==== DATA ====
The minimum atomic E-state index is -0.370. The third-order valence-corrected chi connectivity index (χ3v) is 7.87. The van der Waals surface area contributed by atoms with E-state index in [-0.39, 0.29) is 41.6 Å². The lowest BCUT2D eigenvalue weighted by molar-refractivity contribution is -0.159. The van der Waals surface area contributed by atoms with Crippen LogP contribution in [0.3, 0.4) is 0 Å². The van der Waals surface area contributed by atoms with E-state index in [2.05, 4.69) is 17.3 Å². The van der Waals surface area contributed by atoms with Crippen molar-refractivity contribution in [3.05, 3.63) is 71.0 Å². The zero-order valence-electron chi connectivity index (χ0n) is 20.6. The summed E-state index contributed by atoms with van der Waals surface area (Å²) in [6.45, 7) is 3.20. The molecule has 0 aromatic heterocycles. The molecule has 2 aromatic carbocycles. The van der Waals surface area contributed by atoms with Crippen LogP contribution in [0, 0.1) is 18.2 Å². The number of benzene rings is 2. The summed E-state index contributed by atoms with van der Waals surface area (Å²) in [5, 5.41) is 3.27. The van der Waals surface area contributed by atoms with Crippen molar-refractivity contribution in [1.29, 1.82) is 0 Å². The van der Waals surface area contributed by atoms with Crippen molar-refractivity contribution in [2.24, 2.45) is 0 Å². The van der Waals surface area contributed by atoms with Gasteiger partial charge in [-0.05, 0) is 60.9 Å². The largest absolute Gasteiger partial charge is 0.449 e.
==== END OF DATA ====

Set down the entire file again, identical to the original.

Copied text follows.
The minimum atomic E-state index is -0.370. The third-order valence-corrected chi connectivity index (χ3v) is 7.87. The van der Waals surface area contributed by atoms with E-state index in [-0.39, 0.29) is 41.6 Å². The lowest BCUT2D eigenvalue weighted by molar-refractivity contribution is -0.159. The van der Waals surface area contributed by atoms with Crippen LogP contribution in [0.3, 0.4) is 0 Å². The van der Waals surface area contributed by atoms with E-state index in [2.05, 4.69) is 17.3 Å². The van der Waals surface area contributed by atoms with Crippen molar-refractivity contribution in [3.05, 3.63) is 71.0 Å². The zero-order valence-electron chi connectivity index (χ0n) is 20.6. The summed E-state index contributed by atoms with van der Waals surface area (Å²) in [6.45, 7) is 3.20. The molecule has 0 aromatic heterocycles. The molecule has 2 aromatic carbocycles. The van der Waals surface area contributed by atoms with Crippen LogP contribution in [0, 0.1) is 18.2 Å². The number of benzene rings is 2. The summed E-state index contributed by atoms with van der Waals surface area (Å²) in [5, 5.41) is 3.27. The van der Waals surface area contributed by atoms with Crippen molar-refractivity contribution in [1.29, 1.82) is 0 Å². The van der Waals surface area contributed by atoms with Crippen molar-refractivity contribution in [2.24, 2.45) is 0 Å². The van der Waals surface area contributed by atoms with Gasteiger partial charge in [-0.05, 0) is 60.9 Å². The largest absolute Gasteiger partial charge is 0.449 e.